Stability test time; with a band of stalwarts leaning out to one side, the keel is canted to the other side to level the boat out.
The most striking boat in the marina… note the wave piercing bow and the twin daggerboards.
Several features of the hull design are evident here—the reverse flare in the topsides divert spray away from the cockpit at speed; the hard hull chines aid directional stability when the boat is heeled; and the step in the hull, just below the shrouds, decreases frictional resistance at high speeds.
On the water at last, Lewis and his crew set sail and prepare for the trial run.
With its carbon sails and menacing appearance, Yandex SpeedDream makes quite a sight on the water.
Lewis brings the boat onto the wind as the crew cranks the keel to weather; as it breaks the surface and flies just above the water, decreasing resistance and placing the righting lever way out to windward, the onlookers break into a cheer. Murnikov’s concept has been proven on this 28-foot test bed; next step, after more testing this year, is a bigger prototype.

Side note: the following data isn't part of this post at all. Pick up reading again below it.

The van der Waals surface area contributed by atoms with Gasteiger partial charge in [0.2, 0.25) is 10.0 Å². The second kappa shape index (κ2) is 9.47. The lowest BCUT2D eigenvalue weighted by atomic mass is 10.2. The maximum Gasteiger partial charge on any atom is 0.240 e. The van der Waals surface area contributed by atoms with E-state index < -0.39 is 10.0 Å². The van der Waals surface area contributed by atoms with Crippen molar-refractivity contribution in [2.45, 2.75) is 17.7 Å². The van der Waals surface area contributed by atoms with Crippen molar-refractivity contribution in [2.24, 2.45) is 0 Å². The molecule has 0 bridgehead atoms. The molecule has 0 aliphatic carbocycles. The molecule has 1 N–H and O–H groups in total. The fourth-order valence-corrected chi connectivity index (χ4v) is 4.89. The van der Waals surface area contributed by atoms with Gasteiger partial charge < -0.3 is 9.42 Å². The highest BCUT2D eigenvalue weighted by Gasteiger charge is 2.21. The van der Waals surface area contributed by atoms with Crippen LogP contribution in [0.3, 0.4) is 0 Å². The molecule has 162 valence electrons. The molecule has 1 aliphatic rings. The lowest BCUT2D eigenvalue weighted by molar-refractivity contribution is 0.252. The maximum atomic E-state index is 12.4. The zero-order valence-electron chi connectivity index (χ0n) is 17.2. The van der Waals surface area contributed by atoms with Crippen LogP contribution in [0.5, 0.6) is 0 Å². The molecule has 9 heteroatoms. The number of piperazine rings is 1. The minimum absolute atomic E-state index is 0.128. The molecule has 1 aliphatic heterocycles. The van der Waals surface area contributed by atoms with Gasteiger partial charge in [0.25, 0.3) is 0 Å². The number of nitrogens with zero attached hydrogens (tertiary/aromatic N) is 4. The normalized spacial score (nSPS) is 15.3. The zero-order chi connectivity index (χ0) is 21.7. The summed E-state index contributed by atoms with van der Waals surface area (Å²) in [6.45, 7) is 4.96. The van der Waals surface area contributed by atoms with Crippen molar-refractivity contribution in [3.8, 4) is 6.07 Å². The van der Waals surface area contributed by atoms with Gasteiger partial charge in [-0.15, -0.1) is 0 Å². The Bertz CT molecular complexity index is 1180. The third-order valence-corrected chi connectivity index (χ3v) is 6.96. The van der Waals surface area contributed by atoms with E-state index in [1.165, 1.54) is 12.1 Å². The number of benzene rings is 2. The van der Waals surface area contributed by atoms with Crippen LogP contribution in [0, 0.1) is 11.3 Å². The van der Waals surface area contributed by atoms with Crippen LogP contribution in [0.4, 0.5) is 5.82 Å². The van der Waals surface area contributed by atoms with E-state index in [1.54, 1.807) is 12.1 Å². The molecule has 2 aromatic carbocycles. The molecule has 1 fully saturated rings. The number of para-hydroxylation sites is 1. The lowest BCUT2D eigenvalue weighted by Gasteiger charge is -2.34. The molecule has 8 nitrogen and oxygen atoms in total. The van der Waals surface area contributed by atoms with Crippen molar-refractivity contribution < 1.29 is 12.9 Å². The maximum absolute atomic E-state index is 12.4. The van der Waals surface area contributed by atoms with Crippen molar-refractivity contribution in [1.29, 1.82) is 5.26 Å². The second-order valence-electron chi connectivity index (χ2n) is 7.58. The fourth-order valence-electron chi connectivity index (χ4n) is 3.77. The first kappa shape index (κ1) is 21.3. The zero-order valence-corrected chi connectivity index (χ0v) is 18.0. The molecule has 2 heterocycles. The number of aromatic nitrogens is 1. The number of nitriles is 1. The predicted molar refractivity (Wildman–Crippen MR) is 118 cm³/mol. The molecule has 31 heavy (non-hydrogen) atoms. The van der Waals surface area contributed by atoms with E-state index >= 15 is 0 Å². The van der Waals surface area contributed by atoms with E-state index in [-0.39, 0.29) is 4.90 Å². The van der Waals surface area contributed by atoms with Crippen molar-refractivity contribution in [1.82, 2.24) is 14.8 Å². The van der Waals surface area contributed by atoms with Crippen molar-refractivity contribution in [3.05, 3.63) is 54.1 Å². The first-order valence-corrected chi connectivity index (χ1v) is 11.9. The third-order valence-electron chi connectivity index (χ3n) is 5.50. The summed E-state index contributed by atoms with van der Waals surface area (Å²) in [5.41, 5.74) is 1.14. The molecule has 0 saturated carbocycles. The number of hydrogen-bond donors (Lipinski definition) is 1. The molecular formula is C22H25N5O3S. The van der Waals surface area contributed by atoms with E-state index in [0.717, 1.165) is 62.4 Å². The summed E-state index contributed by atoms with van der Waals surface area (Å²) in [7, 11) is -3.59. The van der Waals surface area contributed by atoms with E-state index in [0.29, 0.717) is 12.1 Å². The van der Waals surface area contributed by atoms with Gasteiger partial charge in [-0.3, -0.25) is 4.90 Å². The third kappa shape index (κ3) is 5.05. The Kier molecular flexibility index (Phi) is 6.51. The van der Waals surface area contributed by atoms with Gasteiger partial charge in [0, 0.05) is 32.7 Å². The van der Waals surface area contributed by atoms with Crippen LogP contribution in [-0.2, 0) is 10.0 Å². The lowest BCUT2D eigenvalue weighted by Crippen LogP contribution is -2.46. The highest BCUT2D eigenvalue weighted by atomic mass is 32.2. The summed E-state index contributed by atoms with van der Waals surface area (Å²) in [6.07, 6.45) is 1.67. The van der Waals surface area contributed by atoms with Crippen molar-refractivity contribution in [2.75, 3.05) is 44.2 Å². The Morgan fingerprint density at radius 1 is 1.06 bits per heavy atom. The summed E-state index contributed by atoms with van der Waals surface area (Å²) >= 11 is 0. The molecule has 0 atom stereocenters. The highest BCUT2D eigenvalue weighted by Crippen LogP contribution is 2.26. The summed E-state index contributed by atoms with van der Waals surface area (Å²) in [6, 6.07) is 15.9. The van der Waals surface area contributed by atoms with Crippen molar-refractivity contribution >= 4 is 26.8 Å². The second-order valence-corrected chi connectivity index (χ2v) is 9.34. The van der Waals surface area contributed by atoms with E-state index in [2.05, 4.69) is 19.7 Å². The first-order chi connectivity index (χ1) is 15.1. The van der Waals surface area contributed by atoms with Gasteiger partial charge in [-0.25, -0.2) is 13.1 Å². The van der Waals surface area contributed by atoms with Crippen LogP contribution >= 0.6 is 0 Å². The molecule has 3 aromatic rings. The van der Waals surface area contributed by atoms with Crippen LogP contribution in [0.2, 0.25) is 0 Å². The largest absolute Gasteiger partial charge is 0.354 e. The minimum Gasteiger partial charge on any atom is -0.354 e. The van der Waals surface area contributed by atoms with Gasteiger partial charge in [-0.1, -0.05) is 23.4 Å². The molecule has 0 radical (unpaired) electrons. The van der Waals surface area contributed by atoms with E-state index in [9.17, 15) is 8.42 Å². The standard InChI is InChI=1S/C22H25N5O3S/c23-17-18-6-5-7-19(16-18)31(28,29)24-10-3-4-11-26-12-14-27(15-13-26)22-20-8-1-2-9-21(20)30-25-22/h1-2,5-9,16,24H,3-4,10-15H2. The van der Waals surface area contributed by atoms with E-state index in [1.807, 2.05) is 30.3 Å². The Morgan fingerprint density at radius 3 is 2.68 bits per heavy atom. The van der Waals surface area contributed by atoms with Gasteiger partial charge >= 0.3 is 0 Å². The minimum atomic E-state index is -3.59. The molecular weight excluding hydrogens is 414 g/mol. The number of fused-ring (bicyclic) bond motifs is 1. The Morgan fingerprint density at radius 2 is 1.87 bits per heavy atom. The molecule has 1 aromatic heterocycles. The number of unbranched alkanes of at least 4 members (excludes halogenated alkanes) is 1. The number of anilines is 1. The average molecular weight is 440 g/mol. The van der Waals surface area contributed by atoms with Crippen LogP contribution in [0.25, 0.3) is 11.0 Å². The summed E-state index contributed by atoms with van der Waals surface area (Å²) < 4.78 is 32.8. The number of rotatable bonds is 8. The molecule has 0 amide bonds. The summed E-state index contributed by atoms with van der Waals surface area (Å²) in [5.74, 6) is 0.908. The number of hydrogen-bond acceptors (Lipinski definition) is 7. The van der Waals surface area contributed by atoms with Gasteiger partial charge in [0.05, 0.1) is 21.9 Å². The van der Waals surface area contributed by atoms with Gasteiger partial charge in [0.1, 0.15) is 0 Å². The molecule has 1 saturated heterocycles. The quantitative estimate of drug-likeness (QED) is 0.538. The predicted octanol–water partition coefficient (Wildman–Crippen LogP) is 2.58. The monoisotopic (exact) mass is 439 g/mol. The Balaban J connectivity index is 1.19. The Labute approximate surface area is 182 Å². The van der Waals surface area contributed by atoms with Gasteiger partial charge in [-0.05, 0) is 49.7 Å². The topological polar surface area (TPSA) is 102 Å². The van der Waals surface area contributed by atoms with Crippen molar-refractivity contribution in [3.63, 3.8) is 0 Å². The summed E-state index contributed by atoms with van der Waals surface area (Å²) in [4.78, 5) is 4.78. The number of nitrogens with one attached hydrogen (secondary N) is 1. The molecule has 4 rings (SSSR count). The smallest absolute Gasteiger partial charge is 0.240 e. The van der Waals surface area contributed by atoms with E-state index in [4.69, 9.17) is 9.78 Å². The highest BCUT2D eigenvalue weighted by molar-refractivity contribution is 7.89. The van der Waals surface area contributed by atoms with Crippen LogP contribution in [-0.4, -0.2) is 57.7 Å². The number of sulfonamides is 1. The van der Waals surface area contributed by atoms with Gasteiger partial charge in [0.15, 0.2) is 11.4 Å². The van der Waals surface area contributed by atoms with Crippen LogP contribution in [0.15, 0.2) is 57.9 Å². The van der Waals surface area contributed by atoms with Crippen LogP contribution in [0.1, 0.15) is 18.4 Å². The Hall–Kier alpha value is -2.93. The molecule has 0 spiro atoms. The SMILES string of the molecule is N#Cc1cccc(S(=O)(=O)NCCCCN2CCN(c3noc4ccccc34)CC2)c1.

Vlad Murnikov looks on nervously as the boat is prepared for its second-ever outing.
Sophisticated simplicity – that’s a theme that runs right through this boat, right from the rig through the hull and keel construction. For instance the most up-to-date exotic materials are used, but a square-rigger sailor of yesteryear would instantly be at home with the way the rigging is tensioned.
Alongside the dock, the SpeedDream prototype looks compact and businesslike. It has just been launched, and the team is busy setting up the rig.
Helmsman Cam Lewis, here seen adjusting the Dyneema and carbon fiber shrouds, is best known for his multihull exploits.